Water Quality

Who has the tastiest water in the Rocky Mountains? According to the judges of the taste test at the Rocky Mountain American Water Works Association annual conference, Castle Rock Water has the best water in the region in 2015, and in 2016 we took second place. Various municipalities from a three state region competed for the title of best drinking water based on taste, odor and appearance. Castle Rock Water is proud to provide residents with great tasting and reliable water.

Water appearance

We’re all used to turning on the tap and getting cool, clear water. On rare occasions, we might get discolored water at our homes or businesses. While the causes of this discoloration vary, the water is still usually safe.

Pipeline disruptions that change the flow direction or the velocity of water in piping systems, both the public system and / or private plumbing, can cause discolored water. Examples of these disruptions include:
  • Construction activities that require valves to be operated, water to be turned off temporarily or where new taps and mains connect
  • Dead end water mains that are not used very often but are suddenly used at a high rate
  • Electrical outages that impact system pumps or valves
  • Rapid shut-off of faucets or automatic valves in washing machines
  • Rapidly opening or closing fire hydrants or valves
  • Water main breaks


Sometimes, the interior surfaces of water pipes rust or become coated with minerals. When one of the previous disruptions occurs, small pieces of these natural material found in these pipes can be dislodged, causing discoloration or particles in the water.

Defective or aging plumbing can also lead to discolored water. Pieces of rubber or plastic washers that age and crumble can leave particles in the water. Improperly joined dissimilar materials (such as iron and galvanized, or copper and iron) can accelerate corrosion and turn water red or green for short periods of time when disturbance occurs. Aging pipe can also rust or corrode and then become a potential source of discolored water.


As long as the water has a residual chlorine disinfectant (as Castle Rock Water does), the water should be safe. It can, however, be aesthetically displeasing. Castle Rock Water always checks for disinfectant residual anytime we have a water quality complaint or issue.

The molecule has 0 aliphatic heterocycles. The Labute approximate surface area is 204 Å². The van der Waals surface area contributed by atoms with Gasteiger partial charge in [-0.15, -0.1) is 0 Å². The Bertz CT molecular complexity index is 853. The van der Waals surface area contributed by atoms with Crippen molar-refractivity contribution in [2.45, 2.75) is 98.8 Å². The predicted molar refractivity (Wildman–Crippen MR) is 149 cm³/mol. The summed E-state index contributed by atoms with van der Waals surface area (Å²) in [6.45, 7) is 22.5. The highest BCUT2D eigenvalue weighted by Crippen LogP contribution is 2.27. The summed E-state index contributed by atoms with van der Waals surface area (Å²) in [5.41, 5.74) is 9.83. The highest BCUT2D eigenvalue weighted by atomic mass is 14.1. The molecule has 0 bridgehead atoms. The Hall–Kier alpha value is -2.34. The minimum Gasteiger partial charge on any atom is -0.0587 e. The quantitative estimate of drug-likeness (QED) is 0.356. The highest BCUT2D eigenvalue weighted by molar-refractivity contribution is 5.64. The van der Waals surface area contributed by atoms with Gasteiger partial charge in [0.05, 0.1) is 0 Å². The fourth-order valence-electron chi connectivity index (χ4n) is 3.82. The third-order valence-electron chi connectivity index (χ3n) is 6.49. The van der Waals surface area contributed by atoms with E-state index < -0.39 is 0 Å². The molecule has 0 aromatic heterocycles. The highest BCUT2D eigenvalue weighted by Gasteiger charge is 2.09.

What to do

Customers can run the water to flush their system. Typically, this is enough to clear up the water, as the disturbance subsides and the discolored water is flushed out. If the issue does not quickly resolve itself, call 720-733-6000 or email us. We will come to your home or business and work to resolve the issue within a few hours of your call. If the issue is in the distribution system, we will flush fire hydrants in the localized area to remove any discolored water from the system.

While Castle Rock cannot eliminate all of the potential causes of occasional discolored water, we work very hard to minimize them. We are committed to providing you the best and most aesthetically pleasing water possible.

Water treatment

Currently, most of Castle Rock’s water comes from nonrenewable wells - some as deep as 2,000 feet below ground. In the past, chlorine alone was used to disinfect the water. Renewable water sources that are either surface waters or connected to surface waters (e.g. shallow groundwater along Plum Creek), however, can contain natural organic matter which can cause the formation of disinfection byproducts when disinfected only with chlorine. In May 2013, the Town began treating its water with chloramines, which is a product of chlorine and ammonia. Using chloramines in place of chlorine reduces the likelihood of disinfection byproducts formation and their associated health risks.